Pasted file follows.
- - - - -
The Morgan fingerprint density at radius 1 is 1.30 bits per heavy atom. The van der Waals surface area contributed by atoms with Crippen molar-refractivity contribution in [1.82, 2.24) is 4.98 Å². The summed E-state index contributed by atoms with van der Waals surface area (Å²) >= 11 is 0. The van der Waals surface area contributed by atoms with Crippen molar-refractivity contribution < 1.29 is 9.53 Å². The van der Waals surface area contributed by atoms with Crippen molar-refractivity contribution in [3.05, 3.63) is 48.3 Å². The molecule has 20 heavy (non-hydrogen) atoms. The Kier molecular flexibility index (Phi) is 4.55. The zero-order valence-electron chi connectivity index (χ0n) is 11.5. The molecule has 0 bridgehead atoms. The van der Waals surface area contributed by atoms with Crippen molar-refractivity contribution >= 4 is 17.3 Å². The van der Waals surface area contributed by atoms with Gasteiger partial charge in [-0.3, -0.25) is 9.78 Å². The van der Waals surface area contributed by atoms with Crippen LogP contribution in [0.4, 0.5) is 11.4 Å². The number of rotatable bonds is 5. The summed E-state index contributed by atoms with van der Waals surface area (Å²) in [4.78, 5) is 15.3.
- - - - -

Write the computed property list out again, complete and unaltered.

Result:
The Morgan fingerprint density at radius 1 is 1.30 bits per heavy atom. The van der Waals surface area contributed by atoms with Crippen molar-refractivity contribution in [1.82, 2.24) is 4.98 Å². The summed E-state index contributed by atoms with van der Waals surface area (Å²) >= 11 is 0. The van der Waals surface area contributed by atoms with Crippen molar-refractivity contribution < 1.29 is 9.53 Å². The van der Waals surface area contributed by atoms with Crippen molar-refractivity contribution in [3.05, 3.63) is 48.3 Å². The molecule has 20 heavy (non-hydrogen) atoms. The Kier molecular flexibility index (Phi) is 4.55. The zero-order valence-electron chi connectivity index (χ0n) is 11.5. The molecule has 0 bridgehead atoms. The van der Waals surface area contributed by atoms with Crippen molar-refractivity contribution >= 4 is 17.3 Å². The van der Waals surface area contributed by atoms with Gasteiger partial charge in [-0.3, -0.25) is 9.78 Å². The van der Waals surface area contributed by atoms with Crippen LogP contribution in [0.4, 0.5) is 11.4 Å². The number of rotatable bonds is 5. The summed E-state index contributed by atoms with van der Waals surface area (Å²) in [4.78, 5) is 15.3.